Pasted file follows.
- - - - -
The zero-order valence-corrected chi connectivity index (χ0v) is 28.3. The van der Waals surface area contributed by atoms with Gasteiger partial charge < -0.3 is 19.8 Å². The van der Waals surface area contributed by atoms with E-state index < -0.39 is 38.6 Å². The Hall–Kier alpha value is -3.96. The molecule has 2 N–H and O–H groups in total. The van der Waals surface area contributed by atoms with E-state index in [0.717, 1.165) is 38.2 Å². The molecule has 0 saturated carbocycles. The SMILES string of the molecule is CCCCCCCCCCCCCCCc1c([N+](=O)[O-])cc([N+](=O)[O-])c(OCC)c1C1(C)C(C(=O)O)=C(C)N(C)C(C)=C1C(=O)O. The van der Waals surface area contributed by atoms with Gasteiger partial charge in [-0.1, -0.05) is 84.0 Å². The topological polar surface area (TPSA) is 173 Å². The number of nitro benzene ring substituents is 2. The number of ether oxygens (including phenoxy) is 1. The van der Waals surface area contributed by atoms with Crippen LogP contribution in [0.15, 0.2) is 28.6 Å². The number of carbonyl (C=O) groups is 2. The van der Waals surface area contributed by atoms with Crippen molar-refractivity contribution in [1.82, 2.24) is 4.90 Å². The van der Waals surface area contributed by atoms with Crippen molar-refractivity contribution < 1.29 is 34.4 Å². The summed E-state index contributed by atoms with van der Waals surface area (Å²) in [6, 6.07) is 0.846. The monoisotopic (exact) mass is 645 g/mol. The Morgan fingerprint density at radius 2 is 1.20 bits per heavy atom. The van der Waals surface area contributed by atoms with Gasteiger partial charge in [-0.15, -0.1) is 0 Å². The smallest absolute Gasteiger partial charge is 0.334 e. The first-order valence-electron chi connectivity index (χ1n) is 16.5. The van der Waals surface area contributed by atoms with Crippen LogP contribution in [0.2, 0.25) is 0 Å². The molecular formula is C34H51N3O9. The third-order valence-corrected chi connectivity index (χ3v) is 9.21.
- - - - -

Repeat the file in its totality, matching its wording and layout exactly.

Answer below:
The zero-order valence-corrected chi connectivity index (χ0v) is 28.3. The van der Waals surface area contributed by atoms with Gasteiger partial charge < -0.3 is 19.8 Å². The van der Waals surface area contributed by atoms with E-state index < -0.39 is 38.6 Å². The Hall–Kier alpha value is -3.96. The molecule has 2 N–H and O–H groups in total. The van der Waals surface area contributed by atoms with E-state index in [0.717, 1.165) is 38.2 Å². The molecule has 0 saturated carbocycles. The SMILES string of the molecule is CCCCCCCCCCCCCCCc1c([N+](=O)[O-])cc([N+](=O)[O-])c(OCC)c1C1(C)C(C(=O)O)=C(C)N(C)C(C)=C1C(=O)O. The van der Waals surface area contributed by atoms with Gasteiger partial charge in [-0.1, -0.05) is 84.0 Å². The topological polar surface area (TPSA) is 173 Å². The number of nitro benzene ring substituents is 2. The number of ether oxygens (including phenoxy) is 1. The van der Waals surface area contributed by atoms with Crippen LogP contribution in [0.15, 0.2) is 28.6 Å². The number of carbonyl (C=O) groups is 2. The van der Waals surface area contributed by atoms with Crippen molar-refractivity contribution in [1.82, 2.24) is 4.90 Å². The van der Waals surface area contributed by atoms with Crippen molar-refractivity contribution < 1.29 is 34.4 Å². The summed E-state index contributed by atoms with van der Waals surface area (Å²) in [6, 6.07) is 0.846. The monoisotopic (exact) mass is 645 g/mol. The Morgan fingerprint density at radius 2 is 1.20 bits per heavy atom. The van der Waals surface area contributed by atoms with Gasteiger partial charge in [-0.15, -0.1) is 0 Å². The smallest absolute Gasteiger partial charge is 0.334 e. The first-order valence-electron chi connectivity index (χ1n) is 16.5. The van der Waals surface area contributed by atoms with Crippen LogP contribution in [0.2, 0.25) is 0 Å². The molecular formula is C34H51N3O9. The third-order valence-corrected chi connectivity index (χ3v) is 9.21.